Latest Team Rankings
Free Text Alerts
|ShopMobileRadio RSSRivals.com Yahoo! Sports|
|College Teams||High Schools|
October 15, 2012As Oregon State surges in the football polls, they are still waiting to make a splash in recruiting. Their best start since 1939 and highest ranking under Mike Riley are just starting to get noticed by recruits. Could Oregon St. experience a recruiting tsunami?
RECRUITING MOMENTUM - LAST YEAR VS. THIS YEARA 'recruiting tsunami' is a term recruitniks use to describe the combination of events that generates a surge of cornerstone commitments.
Last year the Beavers had a recruiting surge early in the season. Four star commitments like Issac Seumalo, Malik Gilmore, and Caleb Smith were paired with cornerstone athletes like Brett VanderVeen, Chris Brown, and Cleveland Wallace.
That momentum was built during a 2-season skid where the team struggled. Things change. And that's precisely what the Beavers are counting on for their Class of 2013.
JUNIOR COLLEGE IMPACT IMMINENTThe Beavers philosophy this season has changed, and they are focused on Junior College players to ensure next season has just as much potential as this season.
Cornerbacks like Steven Nelson (6-0, 185, Visalia, CA), Safeties like Pat Martin (6-1, 205, Yuma, AZ) and Defensive Tackles like Edwin Delva (6-3, 290, Lancaster, CA) are taking a hard look at Oregon State. They should. The Beavers are playing well on defense and the staff has a knack for putting guys in the NFL because their system is built for it.
Most importantly there is immediate playing time available for Junior College athletes willing to work hard. Nelson, Martin and Delva fit the mold of past success stories the Beavers have had.
Mark Banker and his defensive staff know they can't afford to come up empty-handed. Nelson is committed to Georgia, but he might be swayed to play in the Pac-12 where it's a pass-first mentality. Delva should like the fact the entire Beaver Defense begins with the play of the DTs.
DOES WINNING CONTRIBUTE TO CORNERSTONE COMMITMENTS?Beaver Nation wants to know when the on-field success converts to recruiting success with cornerstones. Unfortunately there isn't a direct correlation. The Beavers struggled last season on the field and built one of the best recruiting classes in modern history. This year, the success on the field has yet to translate into wins on the recruiting trail, but that could soon change.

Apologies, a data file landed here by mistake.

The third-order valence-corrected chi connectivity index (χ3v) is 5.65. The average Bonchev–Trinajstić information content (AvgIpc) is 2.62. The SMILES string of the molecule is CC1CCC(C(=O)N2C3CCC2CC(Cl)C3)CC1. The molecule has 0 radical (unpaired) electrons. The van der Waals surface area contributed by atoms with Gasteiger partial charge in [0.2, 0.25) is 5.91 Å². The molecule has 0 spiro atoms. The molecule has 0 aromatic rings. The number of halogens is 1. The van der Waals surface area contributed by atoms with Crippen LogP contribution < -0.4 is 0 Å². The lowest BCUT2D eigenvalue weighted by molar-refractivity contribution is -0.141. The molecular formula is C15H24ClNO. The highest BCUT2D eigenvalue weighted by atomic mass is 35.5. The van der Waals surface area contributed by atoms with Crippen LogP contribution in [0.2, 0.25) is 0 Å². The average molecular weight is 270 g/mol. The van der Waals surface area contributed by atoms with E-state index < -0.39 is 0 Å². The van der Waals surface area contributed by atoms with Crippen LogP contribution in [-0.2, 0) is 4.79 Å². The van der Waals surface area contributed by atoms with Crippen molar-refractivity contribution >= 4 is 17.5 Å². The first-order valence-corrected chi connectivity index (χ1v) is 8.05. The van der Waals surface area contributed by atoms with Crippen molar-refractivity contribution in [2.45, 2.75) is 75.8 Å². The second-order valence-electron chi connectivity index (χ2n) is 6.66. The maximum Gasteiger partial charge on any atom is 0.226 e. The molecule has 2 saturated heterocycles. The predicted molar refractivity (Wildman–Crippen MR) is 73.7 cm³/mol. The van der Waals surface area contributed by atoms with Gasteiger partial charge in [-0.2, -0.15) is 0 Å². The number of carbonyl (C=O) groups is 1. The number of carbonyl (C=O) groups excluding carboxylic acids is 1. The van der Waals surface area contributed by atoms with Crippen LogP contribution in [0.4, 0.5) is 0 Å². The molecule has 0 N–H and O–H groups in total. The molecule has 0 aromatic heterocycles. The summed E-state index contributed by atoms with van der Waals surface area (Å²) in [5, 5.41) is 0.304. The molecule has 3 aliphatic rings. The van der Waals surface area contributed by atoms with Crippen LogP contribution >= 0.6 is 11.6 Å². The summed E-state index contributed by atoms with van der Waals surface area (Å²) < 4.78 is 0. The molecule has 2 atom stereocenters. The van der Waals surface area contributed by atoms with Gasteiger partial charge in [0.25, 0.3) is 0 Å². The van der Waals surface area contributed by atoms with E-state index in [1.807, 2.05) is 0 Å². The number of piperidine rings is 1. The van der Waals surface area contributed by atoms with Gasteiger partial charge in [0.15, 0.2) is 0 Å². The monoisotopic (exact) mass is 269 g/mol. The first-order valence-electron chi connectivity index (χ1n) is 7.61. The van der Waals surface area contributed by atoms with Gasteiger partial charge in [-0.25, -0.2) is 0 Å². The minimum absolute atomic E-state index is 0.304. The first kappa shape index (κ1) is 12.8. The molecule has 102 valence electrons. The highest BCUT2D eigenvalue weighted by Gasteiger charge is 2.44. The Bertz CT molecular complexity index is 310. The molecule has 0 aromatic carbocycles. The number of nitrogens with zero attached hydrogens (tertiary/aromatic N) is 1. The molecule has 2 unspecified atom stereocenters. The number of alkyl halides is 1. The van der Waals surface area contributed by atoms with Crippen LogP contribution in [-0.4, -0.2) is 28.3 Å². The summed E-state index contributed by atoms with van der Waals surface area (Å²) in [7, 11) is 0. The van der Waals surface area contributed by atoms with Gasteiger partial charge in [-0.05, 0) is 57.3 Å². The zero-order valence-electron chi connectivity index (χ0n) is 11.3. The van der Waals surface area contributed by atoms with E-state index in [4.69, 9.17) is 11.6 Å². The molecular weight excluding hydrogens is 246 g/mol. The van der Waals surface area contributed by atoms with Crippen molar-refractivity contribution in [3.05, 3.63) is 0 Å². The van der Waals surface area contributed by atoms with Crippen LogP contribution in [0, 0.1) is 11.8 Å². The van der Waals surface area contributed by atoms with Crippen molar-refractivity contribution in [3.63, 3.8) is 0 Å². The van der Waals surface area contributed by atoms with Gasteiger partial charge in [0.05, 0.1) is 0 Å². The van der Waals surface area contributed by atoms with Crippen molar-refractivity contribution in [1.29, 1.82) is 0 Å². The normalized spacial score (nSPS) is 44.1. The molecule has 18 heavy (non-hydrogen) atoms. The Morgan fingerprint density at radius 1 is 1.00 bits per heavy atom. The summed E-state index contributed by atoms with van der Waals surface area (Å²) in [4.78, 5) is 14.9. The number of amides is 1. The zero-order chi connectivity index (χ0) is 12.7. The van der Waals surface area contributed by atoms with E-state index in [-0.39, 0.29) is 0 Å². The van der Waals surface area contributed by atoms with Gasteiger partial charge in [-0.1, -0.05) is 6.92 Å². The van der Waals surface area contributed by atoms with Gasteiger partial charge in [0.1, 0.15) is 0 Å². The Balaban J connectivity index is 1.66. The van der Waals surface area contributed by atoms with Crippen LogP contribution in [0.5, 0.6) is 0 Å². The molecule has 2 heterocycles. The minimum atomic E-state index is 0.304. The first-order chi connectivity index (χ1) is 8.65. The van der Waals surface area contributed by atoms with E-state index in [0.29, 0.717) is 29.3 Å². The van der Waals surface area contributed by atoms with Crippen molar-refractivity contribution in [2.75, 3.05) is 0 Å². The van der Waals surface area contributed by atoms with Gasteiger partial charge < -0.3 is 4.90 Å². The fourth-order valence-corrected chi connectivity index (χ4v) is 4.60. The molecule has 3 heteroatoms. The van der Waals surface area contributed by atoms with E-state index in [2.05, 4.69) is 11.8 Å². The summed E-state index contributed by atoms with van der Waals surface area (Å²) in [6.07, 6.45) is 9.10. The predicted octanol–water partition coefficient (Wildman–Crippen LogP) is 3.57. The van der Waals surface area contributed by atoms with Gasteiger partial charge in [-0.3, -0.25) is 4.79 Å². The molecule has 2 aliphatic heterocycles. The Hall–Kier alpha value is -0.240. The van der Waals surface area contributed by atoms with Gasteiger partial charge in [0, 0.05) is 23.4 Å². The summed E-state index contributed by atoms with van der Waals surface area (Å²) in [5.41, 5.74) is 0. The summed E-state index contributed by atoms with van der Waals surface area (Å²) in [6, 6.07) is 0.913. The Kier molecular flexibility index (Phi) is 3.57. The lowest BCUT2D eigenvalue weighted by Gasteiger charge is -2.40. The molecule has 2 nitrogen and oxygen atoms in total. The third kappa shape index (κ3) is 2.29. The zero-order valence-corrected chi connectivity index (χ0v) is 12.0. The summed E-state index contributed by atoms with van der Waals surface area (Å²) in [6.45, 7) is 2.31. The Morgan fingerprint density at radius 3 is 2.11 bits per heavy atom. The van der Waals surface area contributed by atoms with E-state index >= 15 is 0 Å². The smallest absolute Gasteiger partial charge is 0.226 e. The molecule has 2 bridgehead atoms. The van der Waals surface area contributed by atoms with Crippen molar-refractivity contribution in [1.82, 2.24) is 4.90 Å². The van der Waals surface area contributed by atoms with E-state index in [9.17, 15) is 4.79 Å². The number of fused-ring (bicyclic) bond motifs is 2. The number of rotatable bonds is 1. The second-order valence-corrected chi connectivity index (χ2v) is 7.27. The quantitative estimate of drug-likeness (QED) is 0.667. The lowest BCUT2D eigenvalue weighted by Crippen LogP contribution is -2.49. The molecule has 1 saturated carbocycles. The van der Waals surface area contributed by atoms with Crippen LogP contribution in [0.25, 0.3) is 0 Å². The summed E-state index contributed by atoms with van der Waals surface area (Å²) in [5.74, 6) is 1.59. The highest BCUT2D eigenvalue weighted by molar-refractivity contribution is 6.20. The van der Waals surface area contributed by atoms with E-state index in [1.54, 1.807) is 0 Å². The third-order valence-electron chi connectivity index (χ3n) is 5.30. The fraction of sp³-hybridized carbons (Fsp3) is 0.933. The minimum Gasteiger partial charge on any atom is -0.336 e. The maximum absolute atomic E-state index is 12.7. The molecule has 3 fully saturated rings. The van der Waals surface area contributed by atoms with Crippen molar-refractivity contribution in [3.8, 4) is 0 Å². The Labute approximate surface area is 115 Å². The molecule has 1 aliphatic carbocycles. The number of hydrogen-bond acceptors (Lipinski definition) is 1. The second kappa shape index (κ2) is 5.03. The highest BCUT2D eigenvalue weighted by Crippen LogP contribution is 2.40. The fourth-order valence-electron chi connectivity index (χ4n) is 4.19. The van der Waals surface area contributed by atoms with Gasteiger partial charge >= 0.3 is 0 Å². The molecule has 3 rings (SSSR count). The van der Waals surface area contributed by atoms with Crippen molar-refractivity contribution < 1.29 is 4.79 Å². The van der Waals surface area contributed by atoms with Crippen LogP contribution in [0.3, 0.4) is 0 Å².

We've consulted a few experts close to the program, and they shared their opinions.
One reason for the slow recruiting start is having so few home games early in the season. The Beavers have plenty of home games in the second half of the season to show recruits why a college town is more fun than a city college (most of the town is age 30 and under). But with only two home games early, it has hampered the staff's ability to bring prospects in early.
Expect to see the number of official visitors increase as the recruit's front doors open more often to the Beaver staff. There will be cornerstones among them.
Another reason for the slower start in recruiting is the Beaver approach to recruiting. Mike Riley's philosophy is based on a low pressure sales tactic where the staff gets to know the athlete and his family. Other programs in the Pac-12 (see anyone with 16+ commits) like to use pressure tactics to get a commitment.
Riley's approach has another benefit. It's easier to poach committed players from other programs that employ pressure tactics.
The month of January could see the current success translated into a record number of poaching attempts. Historically UCLA and Arizona are targets because of their hard sell, but this year Cal could find themselves in a tricky place if their staff is unstable.
An off-season set back that slowed recruiting was the loss Secondary Coach Keith Heyward just as he entered his prime. He was one of the better recruiting coaches, and he was replaced by Rod Perry who has helped contribute to successful play by the cornerbacks.
Perry hasn't been identified by recruits during interviews as someone that is making his presence felt. It will take him at least a year to build relationships with West Coast coaching staffs and find his voice with recruits. This isn't a natural transition for many NFL coaches, and Perry may surprise us in December or January.
The final reason the Beavers could see a recruiting tsunami hit is Social Media. As more athletes have interest in Oregon State it generates more tweets, Facebook posts, and online excitement. The winning this season has already created a wave of online attention with the In-N-Out Burger buzz and Coach Riley has also been featured on numerous National radio shows.
As the current commitments get more excited and future commits begin to pledge to Riley's staff, the Beavers will get a boost of recruiting help on the Social Networks. Brandin Cooks was a great example of a kid that helped bring other athletes to Oregon State after committing.
Will a 'recruiting tsunami' hit Corvallis? The conditions appear to be building and surges will come, but like any tsunami it's anyone's guess when it will hit if ever. Hold tight Beaver Nation, every win increases the chances of recruiting success.
Oregon State NEWS